An Animal of the High Desert - Swainson's Hawk

The Swainson’s Hawk (Buteo swainsoni ) is a common bird in the western plains of North America.  It is a medium-sized hawk with a stout body, broad wingers, and a rounded tail.   The adult Swainson's hawk has dark brown plumage with a brown breast and a pale belly. It also has a conspicuous white patch on its throat. 

Swainson’s Hawks are also known as "grasshopper hawks" due to the large numbers of grasshoppers they eat. A Swainson’s Hawk will fly behind tractors and snatch any small animals or insects that are disturbed as the tractor goes by. Pellet analysis has shown that a single hawk can consume an average of 100 grasshoppers each day. 

As a soaring, open-country hunter, it often hunts from perches such as tree tops, poles or posts, rocks, and elevated ground, surprising prey like ground squirrels, pocket gophers, voles, deer mice, various small birds, lizards and snakes.

As the summer gives way to autumn, Swainson’s Hawks begin to put on fat for their upcoming journey by gorging on grasshoppers until northerly winds arrive and the flocks begin their migration south. Nearly the entire population of Swainson's Hawks migrates from the temperate zone of North America to its wintering grounds in the pampas of South America. They migrate in great flocks – called kettles – that contain thousands of birds.   Because these raptors ride thermals for most of their flights, they must stay close to the land where thermals are common. For a few days each fall, virtually the entire population of Swainson’s hawks darkens the skies above Panama, as they follow the curve of the land along the narrowest point between North and South America.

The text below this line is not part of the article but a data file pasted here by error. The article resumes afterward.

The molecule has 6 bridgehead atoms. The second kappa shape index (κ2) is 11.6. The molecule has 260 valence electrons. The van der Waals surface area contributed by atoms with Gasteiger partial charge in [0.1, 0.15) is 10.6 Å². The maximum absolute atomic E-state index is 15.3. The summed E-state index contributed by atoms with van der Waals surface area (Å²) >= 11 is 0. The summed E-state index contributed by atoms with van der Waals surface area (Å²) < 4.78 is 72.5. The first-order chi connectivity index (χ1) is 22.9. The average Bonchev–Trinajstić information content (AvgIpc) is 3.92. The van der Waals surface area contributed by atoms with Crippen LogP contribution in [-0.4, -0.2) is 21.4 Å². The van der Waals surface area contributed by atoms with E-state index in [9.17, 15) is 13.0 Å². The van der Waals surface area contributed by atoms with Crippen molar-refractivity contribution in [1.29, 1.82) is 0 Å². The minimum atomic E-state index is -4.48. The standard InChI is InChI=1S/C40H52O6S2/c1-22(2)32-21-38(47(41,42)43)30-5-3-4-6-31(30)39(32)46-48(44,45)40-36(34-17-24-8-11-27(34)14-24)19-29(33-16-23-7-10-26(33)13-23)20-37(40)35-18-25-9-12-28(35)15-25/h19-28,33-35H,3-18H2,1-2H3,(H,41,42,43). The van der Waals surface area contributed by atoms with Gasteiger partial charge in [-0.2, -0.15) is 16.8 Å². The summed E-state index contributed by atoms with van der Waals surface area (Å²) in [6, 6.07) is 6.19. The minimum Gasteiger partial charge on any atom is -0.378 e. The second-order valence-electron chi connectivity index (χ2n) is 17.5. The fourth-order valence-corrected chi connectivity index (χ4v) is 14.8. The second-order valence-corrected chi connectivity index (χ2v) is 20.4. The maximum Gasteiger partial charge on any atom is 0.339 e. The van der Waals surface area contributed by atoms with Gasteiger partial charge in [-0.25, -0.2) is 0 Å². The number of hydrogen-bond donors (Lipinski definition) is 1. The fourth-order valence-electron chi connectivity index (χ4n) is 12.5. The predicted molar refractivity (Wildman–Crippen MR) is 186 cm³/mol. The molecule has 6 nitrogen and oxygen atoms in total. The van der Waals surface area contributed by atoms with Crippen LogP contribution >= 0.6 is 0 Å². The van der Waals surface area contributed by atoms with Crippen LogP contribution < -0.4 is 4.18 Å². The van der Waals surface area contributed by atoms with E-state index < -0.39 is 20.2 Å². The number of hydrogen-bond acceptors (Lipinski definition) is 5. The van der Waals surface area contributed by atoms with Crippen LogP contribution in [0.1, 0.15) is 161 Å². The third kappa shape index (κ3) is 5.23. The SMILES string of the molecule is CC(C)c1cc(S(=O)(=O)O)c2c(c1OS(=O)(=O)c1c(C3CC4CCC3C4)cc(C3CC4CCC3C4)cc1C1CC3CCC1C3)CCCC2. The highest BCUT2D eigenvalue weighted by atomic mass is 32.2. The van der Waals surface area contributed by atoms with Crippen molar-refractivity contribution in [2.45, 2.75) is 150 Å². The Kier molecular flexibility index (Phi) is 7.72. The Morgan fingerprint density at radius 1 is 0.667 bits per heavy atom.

The 12,000 mile roundtrip that this hawk travels each year places it among the world's longest-distance migratory raptors.  A Swainson's Hawk can make the 6,000 mile trip in less than two months, averaging nearly 125 miles per day.   A study of the migration route of Idaho’s Swainson’s Hawks was conducted by the Raptor Research Center at Boise State University.  To see the results of this study, go to   

Today, Swainson’s hawks are in decline because of habitat loss and pesticide use, which affects the birds directly and also eliminates many of the insects that they rely on during the winter.